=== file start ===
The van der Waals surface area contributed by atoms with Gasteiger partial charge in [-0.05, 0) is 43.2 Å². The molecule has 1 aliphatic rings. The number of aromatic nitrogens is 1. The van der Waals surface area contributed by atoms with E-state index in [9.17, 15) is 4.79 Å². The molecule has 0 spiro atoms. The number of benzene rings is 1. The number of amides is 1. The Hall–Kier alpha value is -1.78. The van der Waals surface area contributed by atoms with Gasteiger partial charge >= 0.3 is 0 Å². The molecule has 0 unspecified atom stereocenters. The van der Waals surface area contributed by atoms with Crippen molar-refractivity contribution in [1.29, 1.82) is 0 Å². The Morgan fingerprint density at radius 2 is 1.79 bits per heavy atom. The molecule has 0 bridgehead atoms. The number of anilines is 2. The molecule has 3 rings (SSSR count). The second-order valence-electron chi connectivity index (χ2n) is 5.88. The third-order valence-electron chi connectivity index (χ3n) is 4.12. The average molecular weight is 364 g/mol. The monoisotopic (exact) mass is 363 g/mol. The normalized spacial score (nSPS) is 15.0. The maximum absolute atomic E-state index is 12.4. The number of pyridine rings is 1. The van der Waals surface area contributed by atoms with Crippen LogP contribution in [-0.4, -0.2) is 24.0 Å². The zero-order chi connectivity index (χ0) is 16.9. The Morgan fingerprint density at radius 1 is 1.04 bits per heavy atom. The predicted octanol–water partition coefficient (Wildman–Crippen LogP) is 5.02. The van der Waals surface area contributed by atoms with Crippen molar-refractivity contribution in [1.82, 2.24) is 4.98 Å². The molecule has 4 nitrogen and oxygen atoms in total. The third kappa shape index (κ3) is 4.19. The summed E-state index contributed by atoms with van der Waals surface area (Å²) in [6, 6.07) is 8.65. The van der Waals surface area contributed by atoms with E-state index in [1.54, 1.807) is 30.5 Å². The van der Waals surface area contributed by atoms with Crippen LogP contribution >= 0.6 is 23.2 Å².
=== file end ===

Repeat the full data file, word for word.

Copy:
The van der Waals surface area contributed by atoms with Gasteiger partial charge in [-0.05, 0) is 43.2 Å². The molecule has 1 aliphatic rings. The number of aromatic nitrogens is 1. The van der Waals surface area contributed by atoms with E-state index in [9.17, 15) is 4.79 Å². The molecule has 0 spiro atoms. The number of benzene rings is 1. The number of amides is 1. The Hall–Kier alpha value is -1.78. The van der Waals surface area contributed by atoms with Gasteiger partial charge >= 0.3 is 0 Å². The molecule has 0 unspecified atom stereocenters. The van der Waals surface area contributed by atoms with Crippen molar-refractivity contribution in [1.29, 1.82) is 0 Å². The Morgan fingerprint density at radius 2 is 1.79 bits per heavy atom. The molecule has 0 bridgehead atoms. The number of anilines is 2. The molecule has 3 rings (SSSR count). The second-order valence-electron chi connectivity index (χ2n) is 5.88. The third-order valence-electron chi connectivity index (χ3n) is 4.12. The average molecular weight is 364 g/mol. The monoisotopic (exact) mass is 363 g/mol. The normalized spacial score (nSPS) is 15.0. The maximum absolute atomic E-state index is 12.4. The number of pyridine rings is 1. The van der Waals surface area contributed by atoms with Crippen LogP contribution in [-0.4, -0.2) is 24.0 Å². The zero-order chi connectivity index (χ0) is 16.9. The Morgan fingerprint density at radius 1 is 1.04 bits per heavy atom. The predicted octanol–water partition coefficient (Wildman–Crippen LogP) is 5.02. The van der Waals surface area contributed by atoms with Crippen molar-refractivity contribution in [1.82, 2.24) is 4.98 Å². The molecule has 4 nitrogen and oxygen atoms in total. The third kappa shape index (κ3) is 4.19. The summed E-state index contributed by atoms with van der Waals surface area (Å²) in [6, 6.07) is 8.65. The van der Waals surface area contributed by atoms with E-state index in [1.54, 1.807) is 30.5 Å². The van der Waals surface area contributed by atoms with Crippen LogP contribution >= 0.6 is 23.2 Å².